Indonesia volcano erupts again, hampering rescue operations
Indonesia's Mount Semeru spewed more ash on Monday, hampering the search for survivors as the death toll rose to 22 following the volcano's deadly weekend eruption.
The biggest mountain on the island of Java thundered to life Saturday, ejecting a mushroom of volcanic ash high into the sky and raining hot mud as thousands of panicked people fled their homes.
Aerial photos showed entire streets filled with grey volcanic ash and mud, which had swallowed many homes and vehicles, including whole trucks.
Indonesia's national disaster agency said the number killed rose to 22 on Monday night and 27 people were still missing.
"I'm still hoping my son will be found... Every time I hear victims have been found, I hope it is my son," said Maskur Suhri of Sumberwuluh village, who was collecting palm tree sap when Semeru erupted.
"There's a very small chance he survived... Maybe it's my son's fate, but I still hope he will be found, even just his body."
Fresh volcanic activity on Monday hampered search efforts, forcing rescue teams to pull out from some areas.
"There was a small fresh eruption and it could endanger the evacuation teams," said rescue worker Rizal Purnama.
Dangerous thick plumes of smoke continued to emerge from areas blanketed by the volcanic ash, while rescuers in hardhats tried to dig through the mud to try and find survivors—and recover bodies.
Their task was made more difficult as the volcanic debris had started to harden.
"It's very difficult... with simple tools," Rizal Purnama said. "It is very likely bodies that have not been found are buried under the hot mudflow."
Other rescuers helped desperate villagers salvage their belongings from wrecked homes. Some locals lifted mattresses and furniture on their shoulders while others carried goats in their arms.
'I could only pray'
Officials have advised locals not to travel within five kilometres (3.1 miles) of Semeru's crater, as the nearby air is highly polluted and could affect vulnerable groups.
Ash from Semeru travelled up to four kilometres away after the Saturday eruption, Indonesia's geological agency reported.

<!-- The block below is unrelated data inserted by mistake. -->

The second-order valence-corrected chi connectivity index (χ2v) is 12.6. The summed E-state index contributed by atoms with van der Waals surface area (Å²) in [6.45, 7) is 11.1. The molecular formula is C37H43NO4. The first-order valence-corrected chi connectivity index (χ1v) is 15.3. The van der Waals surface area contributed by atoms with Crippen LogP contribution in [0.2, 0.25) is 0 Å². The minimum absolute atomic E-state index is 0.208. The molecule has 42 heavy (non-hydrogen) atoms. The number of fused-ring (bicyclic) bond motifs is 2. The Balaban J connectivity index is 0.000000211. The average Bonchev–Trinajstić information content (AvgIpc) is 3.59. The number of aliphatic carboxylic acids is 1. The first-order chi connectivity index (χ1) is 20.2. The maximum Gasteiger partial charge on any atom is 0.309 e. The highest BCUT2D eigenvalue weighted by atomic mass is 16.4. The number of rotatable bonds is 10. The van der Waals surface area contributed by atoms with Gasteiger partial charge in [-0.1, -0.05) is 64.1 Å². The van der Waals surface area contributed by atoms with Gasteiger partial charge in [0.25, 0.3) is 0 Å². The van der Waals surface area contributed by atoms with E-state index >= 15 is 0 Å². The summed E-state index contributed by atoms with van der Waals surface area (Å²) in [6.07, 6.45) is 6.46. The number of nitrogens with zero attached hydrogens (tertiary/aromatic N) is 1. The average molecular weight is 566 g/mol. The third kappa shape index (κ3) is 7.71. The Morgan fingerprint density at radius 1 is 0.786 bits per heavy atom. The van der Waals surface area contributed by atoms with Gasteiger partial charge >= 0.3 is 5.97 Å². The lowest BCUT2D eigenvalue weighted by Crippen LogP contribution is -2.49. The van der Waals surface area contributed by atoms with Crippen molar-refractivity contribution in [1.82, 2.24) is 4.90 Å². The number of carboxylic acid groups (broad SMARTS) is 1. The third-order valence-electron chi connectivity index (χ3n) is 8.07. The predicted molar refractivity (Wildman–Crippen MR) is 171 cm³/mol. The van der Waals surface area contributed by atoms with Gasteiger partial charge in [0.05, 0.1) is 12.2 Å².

A sand mine company's office in Kampung Renteng village was buried after the eruption, trapping 15 people, according to foreman Hasim, 65, who like many Indonesians goes by one name.
"There's no news from them. Only one operator was rescued, he's now at the hospital with burns," he told AFP.
Hasim said he ran home after the eruption.
"It was pitch dark," he added. "It was only 3 pm but it looked like night."
Rescue officials said some were buried inside their vehicles, with no time to escape.
Those who managed to find shelter recounted the horror after the eruption.
Suwarti Ningsi and her daughter were trapped for five hours at home after the eruption.
"I couldn't see anything, it was just like at night. Everybody was panicking," said the 42-year-old.
"I could only pray... for me and my daughter to be saved."
The Red Cross said it had rushed ambulances, medical teams, more than 65,000 surgical masks—to protect against ash and Covid—and other emergency supplies to the affected areas.
Threat of rain
The ash and mud have also polluted the waterways around Mt Semeru, turning them into streams of dark grey sludge.
Rain is forecast for the area, which could further hinder rescue work.
There is also a risk of the rain causing ash sediment to form a new river of hot lava, the country's top volcanologist Surono told a local TV station.
Semeru's last major eruption was in December 2020, which also forced thousands to flee and wrecked villages.
Indonesia sits on the Pacific Ring of Fire, where the meeting of continental plates causes high volcanic and seismic activity, and the country has nearly 130 active volcanoes.
In late 2018, an eruption in the strait between Java and Sumatra islands caused an underwater landslide and tsunami that killed more than 400 people.
© 2021 AFP